Diaries and Letters - Alexander II The Tsar Liberator - by Nick Nicolason The reign of Alexander II is marked by contrasts; while Alexander II was known as the "Tsar-Liberator" for his emancipation of the Russian serfs, he also reigned over one of the most repressive periods in Russian history and faced numerous attempts on his life, ultimately resulting in his assassination. His personal life exhibited a similar dichotomy, as he was an unprecedented benefactor to children and orphans, yet humiliated his own wife and family by installing his mistress and later morganatic wife and their children in rooms in the Winter Palace above his family's own quarters. Educated by legions of private tutors, Alexander also was forced to endure rigorous military training which his father felt was crucial to the development of strength and character.
From the early age the boy was reared for the throne. Tutored by a poet and literary critic Vasily Zhukovsky, the young heir apparent received a broad and thorough education, from arts and languages to sciences and rigorous military training.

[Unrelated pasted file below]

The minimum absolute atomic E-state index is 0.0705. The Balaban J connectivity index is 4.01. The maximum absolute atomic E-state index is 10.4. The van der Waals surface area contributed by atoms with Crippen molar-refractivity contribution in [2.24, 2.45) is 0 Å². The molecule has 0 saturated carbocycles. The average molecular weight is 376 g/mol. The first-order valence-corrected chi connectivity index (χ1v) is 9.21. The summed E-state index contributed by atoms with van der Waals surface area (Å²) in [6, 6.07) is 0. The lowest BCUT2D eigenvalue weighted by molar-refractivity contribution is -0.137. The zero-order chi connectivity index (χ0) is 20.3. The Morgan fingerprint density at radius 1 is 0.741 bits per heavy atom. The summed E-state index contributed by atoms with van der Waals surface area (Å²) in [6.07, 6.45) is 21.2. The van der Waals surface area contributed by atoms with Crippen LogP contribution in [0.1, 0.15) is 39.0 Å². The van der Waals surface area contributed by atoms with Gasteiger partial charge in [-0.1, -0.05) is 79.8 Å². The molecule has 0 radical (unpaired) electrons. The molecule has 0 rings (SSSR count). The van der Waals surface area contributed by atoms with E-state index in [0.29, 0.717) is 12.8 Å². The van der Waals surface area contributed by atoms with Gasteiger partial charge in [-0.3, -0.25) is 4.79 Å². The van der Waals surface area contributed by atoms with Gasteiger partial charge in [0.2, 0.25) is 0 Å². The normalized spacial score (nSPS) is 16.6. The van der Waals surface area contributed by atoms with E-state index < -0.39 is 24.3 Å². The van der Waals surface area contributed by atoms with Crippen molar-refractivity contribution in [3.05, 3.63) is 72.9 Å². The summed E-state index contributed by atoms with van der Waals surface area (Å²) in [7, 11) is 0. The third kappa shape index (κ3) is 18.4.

To complete his schooling at the age of 19 he embarked on an extensive tour of Russia and Europe. The couple married in and had 8 children. Beginning of rule Alexander became Tsar on the death of Nicholas I inaged 36, already a mature and experienced statesman.
The Treaty of Paris ended the bloodshed but Russia lost its dominance in the Balkans and its warships were banned from the Black Sea. A painful feeling of failure was widespread.
Alexander felt the time was ripe for reforms. Censorship was relaxed, new education programmes drafted, independent press flourished. But the Tsar realised he had to go far beyond that.
Aboloshing serfdom and reforms Serfs being declared free picture from russia-talk. But he pushed ahead with the reform and in Russia became one of the last countries in Europe to shake off serfdom.
|Emperor Alexander II "the Liberator"||He is called the "czar liberator" because he freed the serfs poor peasants who lived on land owned by nobles in|